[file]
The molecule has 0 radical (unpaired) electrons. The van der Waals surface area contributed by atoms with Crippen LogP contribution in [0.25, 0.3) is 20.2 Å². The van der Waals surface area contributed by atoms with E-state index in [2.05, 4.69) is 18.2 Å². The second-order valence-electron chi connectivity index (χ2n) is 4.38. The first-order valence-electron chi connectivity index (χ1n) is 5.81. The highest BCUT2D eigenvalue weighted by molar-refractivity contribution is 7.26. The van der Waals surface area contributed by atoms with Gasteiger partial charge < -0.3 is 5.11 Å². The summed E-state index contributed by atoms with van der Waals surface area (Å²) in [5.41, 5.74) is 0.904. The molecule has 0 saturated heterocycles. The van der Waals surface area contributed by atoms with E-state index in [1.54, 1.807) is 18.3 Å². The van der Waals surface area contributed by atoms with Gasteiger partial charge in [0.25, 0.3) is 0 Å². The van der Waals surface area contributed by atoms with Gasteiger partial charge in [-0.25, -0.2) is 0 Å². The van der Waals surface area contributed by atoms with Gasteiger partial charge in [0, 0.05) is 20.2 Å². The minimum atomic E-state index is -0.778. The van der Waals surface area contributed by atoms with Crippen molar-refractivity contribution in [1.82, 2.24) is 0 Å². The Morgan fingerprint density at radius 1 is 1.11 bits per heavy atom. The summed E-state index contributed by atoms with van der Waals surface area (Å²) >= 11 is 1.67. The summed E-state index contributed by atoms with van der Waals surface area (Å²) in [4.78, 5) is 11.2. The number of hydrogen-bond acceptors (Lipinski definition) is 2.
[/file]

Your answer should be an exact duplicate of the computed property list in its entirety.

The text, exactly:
The molecule has 0 radical (unpaired) electrons. The van der Waals surface area contributed by atoms with Crippen LogP contribution in [0.25, 0.3) is 20.2 Å². The van der Waals surface area contributed by atoms with E-state index in [2.05, 4.69) is 18.2 Å². The second-order valence-electron chi connectivity index (χ2n) is 4.38. The first-order valence-electron chi connectivity index (χ1n) is 5.81. The highest BCUT2D eigenvalue weighted by molar-refractivity contribution is 7.26. The van der Waals surface area contributed by atoms with Gasteiger partial charge < -0.3 is 5.11 Å². The summed E-state index contributed by atoms with van der Waals surface area (Å²) in [5.41, 5.74) is 0.904. The molecule has 0 saturated heterocycles. The van der Waals surface area contributed by atoms with E-state index in [1.54, 1.807) is 18.3 Å². The van der Waals surface area contributed by atoms with Gasteiger partial charge in [0.25, 0.3) is 0 Å². The van der Waals surface area contributed by atoms with Gasteiger partial charge in [-0.25, -0.2) is 0 Å². The van der Waals surface area contributed by atoms with Gasteiger partial charge in [0, 0.05) is 20.2 Å². The minimum atomic E-state index is -0.778. The van der Waals surface area contributed by atoms with Crippen molar-refractivity contribution in [1.82, 2.24) is 0 Å². The Morgan fingerprint density at radius 1 is 1.11 bits per heavy atom. The summed E-state index contributed by atoms with van der Waals surface area (Å²) >= 11 is 1.67. The summed E-state index contributed by atoms with van der Waals surface area (Å²) in [4.78, 5) is 11.2. The number of hydrogen-bond acceptors (Lipinski definition) is 2.